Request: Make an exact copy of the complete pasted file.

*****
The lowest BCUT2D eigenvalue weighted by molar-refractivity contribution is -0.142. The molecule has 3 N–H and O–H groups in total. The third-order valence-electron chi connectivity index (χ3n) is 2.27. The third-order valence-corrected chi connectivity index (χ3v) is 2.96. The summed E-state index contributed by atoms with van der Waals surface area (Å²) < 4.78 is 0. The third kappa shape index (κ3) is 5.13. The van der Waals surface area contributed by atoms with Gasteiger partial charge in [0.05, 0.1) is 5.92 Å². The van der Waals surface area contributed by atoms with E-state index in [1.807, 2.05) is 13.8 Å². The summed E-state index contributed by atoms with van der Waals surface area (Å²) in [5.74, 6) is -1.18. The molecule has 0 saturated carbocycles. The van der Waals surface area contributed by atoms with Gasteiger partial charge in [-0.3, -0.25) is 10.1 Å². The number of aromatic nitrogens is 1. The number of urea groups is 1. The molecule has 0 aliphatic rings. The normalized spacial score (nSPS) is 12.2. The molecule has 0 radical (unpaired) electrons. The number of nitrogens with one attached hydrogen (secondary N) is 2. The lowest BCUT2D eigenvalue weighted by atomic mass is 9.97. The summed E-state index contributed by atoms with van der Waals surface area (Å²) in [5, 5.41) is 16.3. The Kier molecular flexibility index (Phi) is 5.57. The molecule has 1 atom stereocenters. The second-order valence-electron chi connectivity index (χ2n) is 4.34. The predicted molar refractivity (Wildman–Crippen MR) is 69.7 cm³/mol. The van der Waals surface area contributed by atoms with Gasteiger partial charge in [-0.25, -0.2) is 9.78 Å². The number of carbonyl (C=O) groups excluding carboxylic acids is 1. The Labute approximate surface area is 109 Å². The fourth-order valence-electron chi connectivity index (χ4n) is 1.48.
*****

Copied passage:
The lowest BCUT2D eigenvalue weighted by molar-refractivity contribution is -0.142. The molecule has 3 N–H and O–H groups in total. The third-order valence-electron chi connectivity index (χ3n) is 2.27. The third-order valence-corrected chi connectivity index (χ3v) is 2.96. The summed E-state index contributed by atoms with van der Waals surface area (Å²) < 4.78 is 0. The third kappa shape index (κ3) is 5.13. The van der Waals surface area contributed by atoms with Gasteiger partial charge in [0.05, 0.1) is 5.92 Å². The van der Waals surface area contributed by atoms with E-state index in [1.807, 2.05) is 13.8 Å². The summed E-state index contributed by atoms with van der Waals surface area (Å²) in [5.74, 6) is -1.18. The molecule has 0 saturated carbocycles. The van der Waals surface area contributed by atoms with Gasteiger partial charge in [-0.3, -0.25) is 10.1 Å². The number of aromatic nitrogens is 1. The number of urea groups is 1. The molecule has 0 aliphatic rings. The normalized spacial score (nSPS) is 12.2. The molecule has 0 radical (unpaired) electrons. The number of nitrogens with one attached hydrogen (secondary N) is 2. The lowest BCUT2D eigenvalue weighted by atomic mass is 9.97. The summed E-state index contributed by atoms with van der Waals surface area (Å²) in [5, 5.41) is 16.3. The Kier molecular flexibility index (Phi) is 5.57. The molecule has 1 atom stereocenters. The second-order valence-electron chi connectivity index (χ2n) is 4.34. The predicted molar refractivity (Wildman–Crippen MR) is 69.7 cm³/mol. The van der Waals surface area contributed by atoms with Gasteiger partial charge in [-0.25, -0.2) is 9.78 Å². The number of carbonyl (C=O) groups excluding carboxylic acids is 1. The Labute approximate surface area is 109 Å². The fourth-order valence-electron chi connectivity index (χ4n) is 1.48.